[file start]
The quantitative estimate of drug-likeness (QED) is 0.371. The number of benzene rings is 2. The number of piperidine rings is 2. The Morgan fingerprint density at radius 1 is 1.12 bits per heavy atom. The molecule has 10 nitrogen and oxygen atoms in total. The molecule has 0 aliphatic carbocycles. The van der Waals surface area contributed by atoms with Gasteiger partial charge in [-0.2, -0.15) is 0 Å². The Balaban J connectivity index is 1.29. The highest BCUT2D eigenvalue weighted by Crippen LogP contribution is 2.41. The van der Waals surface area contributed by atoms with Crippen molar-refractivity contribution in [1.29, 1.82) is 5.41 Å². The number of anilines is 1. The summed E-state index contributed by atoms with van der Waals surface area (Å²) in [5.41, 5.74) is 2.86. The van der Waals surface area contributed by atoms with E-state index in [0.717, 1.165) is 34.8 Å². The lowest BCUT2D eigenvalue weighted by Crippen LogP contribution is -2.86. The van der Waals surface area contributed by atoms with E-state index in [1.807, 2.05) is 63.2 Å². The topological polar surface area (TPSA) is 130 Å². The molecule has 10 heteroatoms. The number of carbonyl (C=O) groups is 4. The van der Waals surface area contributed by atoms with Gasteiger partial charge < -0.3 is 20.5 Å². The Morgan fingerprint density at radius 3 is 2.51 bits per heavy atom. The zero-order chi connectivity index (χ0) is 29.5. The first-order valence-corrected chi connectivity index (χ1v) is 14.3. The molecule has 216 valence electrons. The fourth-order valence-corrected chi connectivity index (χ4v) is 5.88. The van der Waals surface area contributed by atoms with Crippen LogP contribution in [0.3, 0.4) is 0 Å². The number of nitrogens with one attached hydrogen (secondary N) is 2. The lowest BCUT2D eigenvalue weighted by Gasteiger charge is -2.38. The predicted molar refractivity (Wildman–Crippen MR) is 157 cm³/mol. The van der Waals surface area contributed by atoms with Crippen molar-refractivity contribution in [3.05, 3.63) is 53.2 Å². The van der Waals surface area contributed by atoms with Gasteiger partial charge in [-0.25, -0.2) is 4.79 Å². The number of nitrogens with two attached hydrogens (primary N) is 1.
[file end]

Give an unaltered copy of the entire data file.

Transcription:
The quantitative estimate of drug-likeness (QED) is 0.371. The number of benzene rings is 2. The number of piperidine rings is 2. The Morgan fingerprint density at radius 1 is 1.12 bits per heavy atom. The molecule has 10 nitrogen and oxygen atoms in total. The molecule has 0 aliphatic carbocycles. The van der Waals surface area contributed by atoms with Gasteiger partial charge in [-0.2, -0.15) is 0 Å². The Balaban J connectivity index is 1.29. The highest BCUT2D eigenvalue weighted by Crippen LogP contribution is 2.41. The van der Waals surface area contributed by atoms with Crippen molar-refractivity contribution in [1.29, 1.82) is 5.41 Å². The number of anilines is 1. The summed E-state index contributed by atoms with van der Waals surface area (Å²) in [5.41, 5.74) is 2.86. The van der Waals surface area contributed by atoms with E-state index in [0.717, 1.165) is 34.8 Å². The lowest BCUT2D eigenvalue weighted by Crippen LogP contribution is -2.86. The van der Waals surface area contributed by atoms with E-state index in [1.807, 2.05) is 63.2 Å². The topological polar surface area (TPSA) is 130 Å². The molecule has 10 heteroatoms. The number of carbonyl (C=O) groups is 4. The van der Waals surface area contributed by atoms with Gasteiger partial charge < -0.3 is 20.5 Å². The Morgan fingerprint density at radius 3 is 2.51 bits per heavy atom. The zero-order chi connectivity index (χ0) is 29.5. The first-order valence-corrected chi connectivity index (χ1v) is 14.3. The molecule has 216 valence electrons. The fourth-order valence-corrected chi connectivity index (χ4v) is 5.88. The van der Waals surface area contributed by atoms with Crippen LogP contribution in [0.3, 0.4) is 0 Å². The number of nitrogens with one attached hydrogen (secondary N) is 2. The lowest BCUT2D eigenvalue weighted by Gasteiger charge is -2.38. The predicted molar refractivity (Wildman–Crippen MR) is 157 cm³/mol. The van der Waals surface area contributed by atoms with Crippen molar-refractivity contribution in [3.05, 3.63) is 53.2 Å². The van der Waals surface area contributed by atoms with Gasteiger partial charge in [-0.25, -0.2) is 4.79 Å². The number of nitrogens with two attached hydrogens (primary N) is 1.